Encyclopedia of Cancer

Living Edition
| Editors: Manfred Schwab

Linkage Disequilibrium

  • Madalene A. Earp
  • Ellen L. Goode
Living reference work entry
DOI: https://doi.org/10.1007/978-3-642-27841-9_3368-3

Synonyms

Definition

Linkage disequilibrium refers to the nonrandom association of alleles at two or more loci in a general population. When alleles are in linkage disequilibrium, haplotypes do not occur at the expected frequencies. The level of linkage disequilibrium between two alleles is related to the time of the mutation events, genetic distance, recombination rates, and processes such as selection and genetic drift. Linkage disequilibrium can be used to improve the power and efficiency of cancer genetic association studies.

Characteristics

Introduction to Linkage Disequilibrium

Two or more alleles are said to be in linkage equilibrium when they occur randomly in a population. Conversely, alleles are in linkage disequilibrium when they do not occur randomly with respect to each other.

Consider two neighboring polymorphic loci A and B with two alleles each ( A 1 and A 2 and B 1 and B 2, respectively) having the allele frequencies shown in Table 1.
Table 1

Allele...

Keywords

Linkage Disequilibrium Genetic Association Study Haplotype Block HapMap Project Causal Polymorphism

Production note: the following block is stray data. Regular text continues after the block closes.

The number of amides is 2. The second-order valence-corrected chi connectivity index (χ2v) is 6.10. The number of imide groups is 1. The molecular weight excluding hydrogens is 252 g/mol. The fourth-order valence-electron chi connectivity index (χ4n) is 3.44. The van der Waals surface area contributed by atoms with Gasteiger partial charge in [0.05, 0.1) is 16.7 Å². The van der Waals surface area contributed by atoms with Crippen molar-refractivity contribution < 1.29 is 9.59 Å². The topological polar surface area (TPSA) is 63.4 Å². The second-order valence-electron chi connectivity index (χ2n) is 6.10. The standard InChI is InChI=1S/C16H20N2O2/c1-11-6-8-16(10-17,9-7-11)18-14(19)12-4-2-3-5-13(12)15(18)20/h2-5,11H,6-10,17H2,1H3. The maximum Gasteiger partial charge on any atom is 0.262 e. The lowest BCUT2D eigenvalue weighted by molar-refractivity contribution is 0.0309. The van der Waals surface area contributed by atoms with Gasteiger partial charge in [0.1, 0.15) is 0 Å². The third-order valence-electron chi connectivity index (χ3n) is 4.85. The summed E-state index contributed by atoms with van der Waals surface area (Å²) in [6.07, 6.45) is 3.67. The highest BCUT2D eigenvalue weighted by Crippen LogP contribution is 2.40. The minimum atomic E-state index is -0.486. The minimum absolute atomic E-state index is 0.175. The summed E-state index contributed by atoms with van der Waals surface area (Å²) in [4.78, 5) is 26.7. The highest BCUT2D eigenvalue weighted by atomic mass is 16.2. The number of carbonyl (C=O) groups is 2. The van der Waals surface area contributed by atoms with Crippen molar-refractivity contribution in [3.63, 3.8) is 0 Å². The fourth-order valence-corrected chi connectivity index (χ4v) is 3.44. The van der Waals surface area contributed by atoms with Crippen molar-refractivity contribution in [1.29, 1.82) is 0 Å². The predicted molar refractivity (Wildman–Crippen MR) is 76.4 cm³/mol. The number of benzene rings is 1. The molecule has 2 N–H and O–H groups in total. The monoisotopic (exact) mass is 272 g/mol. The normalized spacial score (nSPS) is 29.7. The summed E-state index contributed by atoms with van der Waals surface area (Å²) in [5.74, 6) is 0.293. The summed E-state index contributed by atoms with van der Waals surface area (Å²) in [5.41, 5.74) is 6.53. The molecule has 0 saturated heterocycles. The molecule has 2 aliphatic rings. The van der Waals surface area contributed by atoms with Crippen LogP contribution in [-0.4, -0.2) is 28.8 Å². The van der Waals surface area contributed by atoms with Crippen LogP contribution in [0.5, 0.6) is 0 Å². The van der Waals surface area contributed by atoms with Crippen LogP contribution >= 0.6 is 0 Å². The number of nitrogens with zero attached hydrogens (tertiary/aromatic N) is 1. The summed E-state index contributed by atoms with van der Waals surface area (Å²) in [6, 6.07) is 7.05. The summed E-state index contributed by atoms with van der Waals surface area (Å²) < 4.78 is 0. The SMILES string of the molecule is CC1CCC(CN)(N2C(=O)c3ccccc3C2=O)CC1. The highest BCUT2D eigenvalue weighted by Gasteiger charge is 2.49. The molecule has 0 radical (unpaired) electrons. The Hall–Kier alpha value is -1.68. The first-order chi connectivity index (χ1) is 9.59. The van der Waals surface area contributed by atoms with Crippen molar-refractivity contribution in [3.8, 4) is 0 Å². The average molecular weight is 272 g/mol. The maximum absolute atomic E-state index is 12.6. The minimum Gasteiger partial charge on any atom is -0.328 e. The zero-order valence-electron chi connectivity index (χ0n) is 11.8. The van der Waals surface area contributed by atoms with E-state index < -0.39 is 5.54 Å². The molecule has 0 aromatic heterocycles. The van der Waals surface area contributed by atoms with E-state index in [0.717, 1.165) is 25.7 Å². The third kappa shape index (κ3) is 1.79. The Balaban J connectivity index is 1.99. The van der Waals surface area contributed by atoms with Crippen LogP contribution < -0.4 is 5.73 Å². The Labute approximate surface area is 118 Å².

These keywords were added by machine and not by the authors. This process is experimental and the keywords may be updated as the learning algorithm improves.
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References

  1. 1000 Genomes Project http://www.1000genomes.org/
  2. An alphabetical list of genetic analysis software. http://www.jurgott.org/linkage/ListSoftware.html
  3. International HapMap Project http://hapmap.org/
  4. NIEHS Environmental Genome Project, University of Washington, Seattle. http://egp.gs.washington.edu/
  5. Thomas DC (2004) Statistical methods in genetic epidemiology. Oxford University Press, New YorkGoogle Scholar
  6. White KL et al (2011) Genomics of the NF-κB signaling pathway: hypothesized role in ovarian cancer. Cancer Causes Control 22(5):785–801PubMedCentralCrossRefPubMedGoogle Scholar
  7. Zondervan KT, Cardon LR (2004) The complex interplay among factors that influence allelic association. Nat Rev Genet 5:89–100CrossRefPubMedGoogle Scholar

See Also

  1. (2012) Case–control study. In: Schwab M (ed) Encyclopedia of cancer, 3rd edn. Springer, Berlin/Heidelberg, p 674. doi:10.1007/978-3-642-16483-5_870Google Scholar
  2. (2012) Cell cycle. In: Schwab M (ed) Encyclopedia of cancer, 3rd edn. Springer, Berlin/Heidelberg, p 737. doi:10.1007/978-3-642-16483-5_994Google Scholar
  3. (2012 Genotype. In: Schwab M (ed) Encyclopedia of cancer, 3rd edn. Springer, Berlin/Heidelberg, p 1540. doi:10.1007/978-3-642-16483-5_2396Google Scholar
  4. (2012) DNA repair. In: Schwab M (ed) Encyclopedia of cancer, 3rd edn. Springer, Berlin/Heidelberg, p 1141. doi:10.1007/978-3-642-16483-5_1687Google Scholar
  5. (2012) Linkage. In: Schwab M (ed) Encyclopedia of cancer, 3rd edn. Springer, Berlin/Heidelberg, p 2043. doi:10.1007/978-3-642-16483-5_3367Google Scholar
  6. (2012) Polymorphism. In: Schwab M (ed) Encyclopedia of cancer, 3rd edn. Springer, Berlin/Heidelberg, pp 2954–2955. doi:10.1007/978-3-642-16483-5_4673Google Scholar

Copyright information

© Springer-Verlag Berlin Heidelberg 2014

Authors and Affiliations

  1. 1.Department of Health Sciences ResearchMayo Clinic College of MedicineRochesterUSA